The Trouble With ParadiseJill Shalvis
Table of Contents
THE TROUBLE WITH PARADISE
“Murder, storms, and intrigue lead to rough seas indeed, but eventual sunshine is never in doubt.”
“If you have not read a Jill Shalvis novel yet, then you really have not read a real romance yet either!”
—Book Cove Reviews
“Riveting suspense laced with humor and heart is her hall-mark, and Jill Shalvis always delivers.”
—USA Today bestselling author Donna Kauffman
“Witty, fun, and sexy—the perfect romance!”
—New York Times bestselling author Lori Foster
“Shalvis brings us a compelling, humorous, and very steamy romance between a witty heroine and her sexy hero of choice . . . will keep readers amused from beginning to end.”—Romantic Times
PRAISE FOR THE NOVELS OF
“Shalvis writes with humor, heart, and sizzling heat!”
—New York Times bestselling author Carly Phillips
“A writer of fast-paced, edgy but realistic suspense . . . fiercely evocative.”—Booklist
“Delightful . . . Jill Shalvis rules.”—Midwest Book Review
“Fast-paced and deliciously fun . . . Jill Shalvis sweeps you away.”—USA Today bestselling author Cherry Adair
“A fun, sexy story of the redemptive powers of love . . . red-hot!”—New York Times bestselling author JoAnn Ross
“Wonderful romance, wonderful mystery. Always.”
—Affaire de Coeur
Berkley Titles by Jill Shalvis
THE TROUBLE WITH PARADISE
THE BERKLEY PUBLISHING GROUP
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This is a work of fiction. Names, characters, places, and incidents either are the product of the author’s imagination or are used fictitiously, and any resemblance to actual persons, living or dead, business establishments, events, or locales is entirely coincidental. The publisher does not have any control over and does not assume any responsibility for author or third-party websites or their content.
THE TROUBLE WITH PARADISE
A Berkley Sensation Book / published by arrangement with the author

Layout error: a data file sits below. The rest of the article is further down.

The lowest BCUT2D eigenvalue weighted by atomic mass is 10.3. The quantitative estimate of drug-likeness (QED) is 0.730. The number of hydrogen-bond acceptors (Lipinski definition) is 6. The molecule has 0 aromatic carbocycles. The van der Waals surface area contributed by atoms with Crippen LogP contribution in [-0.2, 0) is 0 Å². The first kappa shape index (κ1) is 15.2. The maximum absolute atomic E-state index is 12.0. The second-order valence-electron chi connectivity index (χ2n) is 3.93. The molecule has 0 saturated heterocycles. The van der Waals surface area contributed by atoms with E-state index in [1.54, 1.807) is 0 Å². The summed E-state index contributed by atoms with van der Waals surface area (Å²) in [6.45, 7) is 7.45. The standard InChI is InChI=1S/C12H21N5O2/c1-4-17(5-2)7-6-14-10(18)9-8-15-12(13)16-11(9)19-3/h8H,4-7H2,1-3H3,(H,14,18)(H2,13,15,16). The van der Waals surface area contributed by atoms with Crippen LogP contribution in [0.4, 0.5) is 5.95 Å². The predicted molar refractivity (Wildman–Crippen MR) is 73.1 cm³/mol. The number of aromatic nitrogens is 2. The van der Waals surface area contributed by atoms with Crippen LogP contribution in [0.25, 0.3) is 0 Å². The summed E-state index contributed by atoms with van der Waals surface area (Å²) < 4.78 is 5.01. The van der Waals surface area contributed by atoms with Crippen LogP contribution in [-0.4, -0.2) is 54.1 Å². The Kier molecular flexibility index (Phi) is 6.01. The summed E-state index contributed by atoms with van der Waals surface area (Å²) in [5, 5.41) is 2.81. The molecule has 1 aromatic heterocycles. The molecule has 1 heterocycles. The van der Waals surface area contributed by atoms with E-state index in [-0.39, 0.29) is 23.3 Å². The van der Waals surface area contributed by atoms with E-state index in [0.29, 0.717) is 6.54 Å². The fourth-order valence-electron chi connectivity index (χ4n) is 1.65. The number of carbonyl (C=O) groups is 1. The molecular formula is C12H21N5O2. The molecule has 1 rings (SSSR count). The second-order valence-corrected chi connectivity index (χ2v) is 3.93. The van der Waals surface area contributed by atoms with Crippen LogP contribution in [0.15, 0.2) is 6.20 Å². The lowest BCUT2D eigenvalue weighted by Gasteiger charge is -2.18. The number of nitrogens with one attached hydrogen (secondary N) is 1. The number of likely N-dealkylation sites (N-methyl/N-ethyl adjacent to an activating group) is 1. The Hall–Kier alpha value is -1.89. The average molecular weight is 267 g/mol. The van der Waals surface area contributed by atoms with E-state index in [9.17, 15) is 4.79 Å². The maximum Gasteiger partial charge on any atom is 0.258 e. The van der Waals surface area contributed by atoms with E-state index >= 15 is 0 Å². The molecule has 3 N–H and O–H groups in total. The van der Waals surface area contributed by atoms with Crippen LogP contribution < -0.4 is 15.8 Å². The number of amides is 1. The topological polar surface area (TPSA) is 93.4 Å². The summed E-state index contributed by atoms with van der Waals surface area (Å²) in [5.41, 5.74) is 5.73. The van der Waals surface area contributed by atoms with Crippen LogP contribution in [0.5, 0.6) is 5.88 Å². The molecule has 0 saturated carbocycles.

Berkley Sensation trade edition / October 2007
Berkley Sensation mass-market edition / September 2010
Copyright © 2007 by Jill Shalvis. Excerpt from Double Play copyright © by Jill Shalvis.
All rights reserved.
No part of this book may be reproduced, scanned, or distributed in any printed or electronic form without permission. Please do not participate in or encourage piracy of copyrighted materials in violation of the author’s rights. Purchase only authorized editions.
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eISBN : 978-1-101-46089-4
Berkley Sensation Books are published by The Berkley Publishing Group,
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375 Hudson Street, New York, New York 10014.
BERKLEY® SENSATION and the “B” design are trademarks of Penguin Group (USA) Inc.
To Kelsey for giving up homework time to look up iguanas in the South Pacific for me.
To Megan for doing the dishes every time I whined about my deadline.
To Courtney for sometimes cooking her own dinners of questionable nutritional value during the writing of this book.
And last but not least, to David for putting up with me since before the fall of Rome.
Day Two on deserted island without cookies,
and it’s not pretty.
Only a week ago, Dorie Anderson’s nighttime fantasies had run along the lines of, say, Matthew McConaughey, but now as she lay on the long, golden stretch of beach, staring past their shelter to the star-riddled night sky, she fantasized about chocolate chip cookies.
Make that double chocolate chip cookies.
Sorry, Matthew, but priorities were priorities. Stuck on a deserted South Pacific island without cookies? Serious suffering going on.